Missing, Presumed ~ by Susie Steiner

I just chose this book because it was the type of book I read for fun,  it was on sale and it seemed to have a lot of good reviews.   Oh well –  you can’t win them all.    I think it was because I really didn’t like the protagonist and although this doesn’t usually bother me there really isn’t anything else to recommend the book –  it’s a fairly common plot line of females being stalked and raped but the twist is that the lead detective (or heroine?) makes herself available for this sort of activity on a regular basis.    (yuk)


Missing,  Presumed
by Susie Steiner
2016 / 369 pages
read by Juanita McMahon – 12h 57m
rating –  A / crime-mystery

Manon Bradshaw, a Detective Sergeant for the city of Cambridge (England) is a bit of a strange one.  Nearing the age of  40, she’s unmarried and looking,  looking hard through one-night stands and very brief flings she meets in various places.

One night,  after entertaining another disappointing man in her bed,  she is notified by the department there is a missing person.    That wouldn’t be earth-shattering except that the person is Edith Hind, the 24-year old daughter of Sir Ian Hind, doctor to royals,  and his wife Miriam.   Edith is a PhD candidate at Cambridge, but with a bit of an unknown side to her life.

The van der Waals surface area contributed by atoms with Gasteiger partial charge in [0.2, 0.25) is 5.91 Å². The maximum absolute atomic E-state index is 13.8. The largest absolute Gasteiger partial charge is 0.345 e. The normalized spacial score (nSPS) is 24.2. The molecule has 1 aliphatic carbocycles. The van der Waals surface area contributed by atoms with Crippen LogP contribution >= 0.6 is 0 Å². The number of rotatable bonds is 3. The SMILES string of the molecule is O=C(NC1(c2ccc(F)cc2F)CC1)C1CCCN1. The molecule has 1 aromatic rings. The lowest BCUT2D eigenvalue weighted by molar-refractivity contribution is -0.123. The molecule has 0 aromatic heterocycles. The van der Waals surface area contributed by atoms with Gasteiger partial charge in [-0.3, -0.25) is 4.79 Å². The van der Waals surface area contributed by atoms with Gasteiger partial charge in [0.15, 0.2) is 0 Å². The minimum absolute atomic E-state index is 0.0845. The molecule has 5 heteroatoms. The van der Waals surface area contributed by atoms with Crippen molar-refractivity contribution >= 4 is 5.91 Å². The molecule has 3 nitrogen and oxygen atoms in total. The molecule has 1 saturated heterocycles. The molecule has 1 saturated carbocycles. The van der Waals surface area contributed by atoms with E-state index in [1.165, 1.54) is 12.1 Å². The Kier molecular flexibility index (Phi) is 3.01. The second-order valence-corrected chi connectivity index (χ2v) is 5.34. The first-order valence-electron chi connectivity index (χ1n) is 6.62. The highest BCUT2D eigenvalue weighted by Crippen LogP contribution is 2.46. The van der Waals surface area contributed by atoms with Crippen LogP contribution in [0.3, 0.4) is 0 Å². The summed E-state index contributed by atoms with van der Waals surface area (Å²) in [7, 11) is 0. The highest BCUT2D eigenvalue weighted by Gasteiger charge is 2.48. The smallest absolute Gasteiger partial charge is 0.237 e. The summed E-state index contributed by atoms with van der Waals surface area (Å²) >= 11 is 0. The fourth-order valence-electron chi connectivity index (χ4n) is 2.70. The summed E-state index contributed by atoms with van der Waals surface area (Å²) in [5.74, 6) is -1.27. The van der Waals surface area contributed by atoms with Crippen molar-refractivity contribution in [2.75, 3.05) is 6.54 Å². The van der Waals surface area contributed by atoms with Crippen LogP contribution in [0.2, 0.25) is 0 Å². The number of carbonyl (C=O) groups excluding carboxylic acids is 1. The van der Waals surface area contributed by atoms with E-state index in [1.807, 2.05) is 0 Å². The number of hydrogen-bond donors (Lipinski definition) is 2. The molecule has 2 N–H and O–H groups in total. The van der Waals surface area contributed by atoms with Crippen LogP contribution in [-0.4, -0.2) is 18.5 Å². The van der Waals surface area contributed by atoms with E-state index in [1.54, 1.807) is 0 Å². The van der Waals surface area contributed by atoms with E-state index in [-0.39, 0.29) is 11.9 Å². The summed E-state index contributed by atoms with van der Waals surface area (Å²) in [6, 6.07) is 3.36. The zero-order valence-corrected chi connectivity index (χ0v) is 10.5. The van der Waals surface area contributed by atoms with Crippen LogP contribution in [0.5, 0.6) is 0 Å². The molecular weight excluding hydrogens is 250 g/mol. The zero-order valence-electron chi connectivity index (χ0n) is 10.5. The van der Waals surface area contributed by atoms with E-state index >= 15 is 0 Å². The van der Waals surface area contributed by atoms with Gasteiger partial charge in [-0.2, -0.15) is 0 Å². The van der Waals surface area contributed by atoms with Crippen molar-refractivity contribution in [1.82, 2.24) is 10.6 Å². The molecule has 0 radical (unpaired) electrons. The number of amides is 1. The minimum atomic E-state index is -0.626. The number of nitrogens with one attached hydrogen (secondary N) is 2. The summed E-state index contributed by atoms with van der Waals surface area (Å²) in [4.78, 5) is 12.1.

When Manon arrives at the scene,  she finds Edith’s apartment in complete disarray with the door open, her coat left behind and broken glass and blood all around.  But with the Hinds, hope cannot be abandoned. So for four days the police search for Edith as a missing person.  Then a body is found in the river –  but it’s not Edith although it certainly is ominous.  So the search continues,  with the acknowledgement it’s a probable homicide.

Manon then starts interviewing the parents, the boyfriend Ryan,  and the best friend  Helena,  from a different aspect.   And everyone seems to have secrets.   Also,  Steiner uses more than this one point of view –  Miriam’s,  Ellen’s,  Ryan’s although except for that of an occasional 1st person perspective from Manon,   these are from 3rd person.

Then Manon meets Alan Bradley,  a systems analyst and a person to be interviewed.  Okay fine.  Everything she always wanted but … ? –  another suspect from a reader’s point of  view.

And there are a few more characters and complicated twists but all to keep it interesting and fun.

This is almost more of a psychological suspense novel than it is a police procedural – but the “who done it” aspect keeps it firmly in the realm of mystery.

From  NPR:   http://www.npr.org/2016/07/02/482983159/missing-presumed-brings-the-police-procedural-to-life

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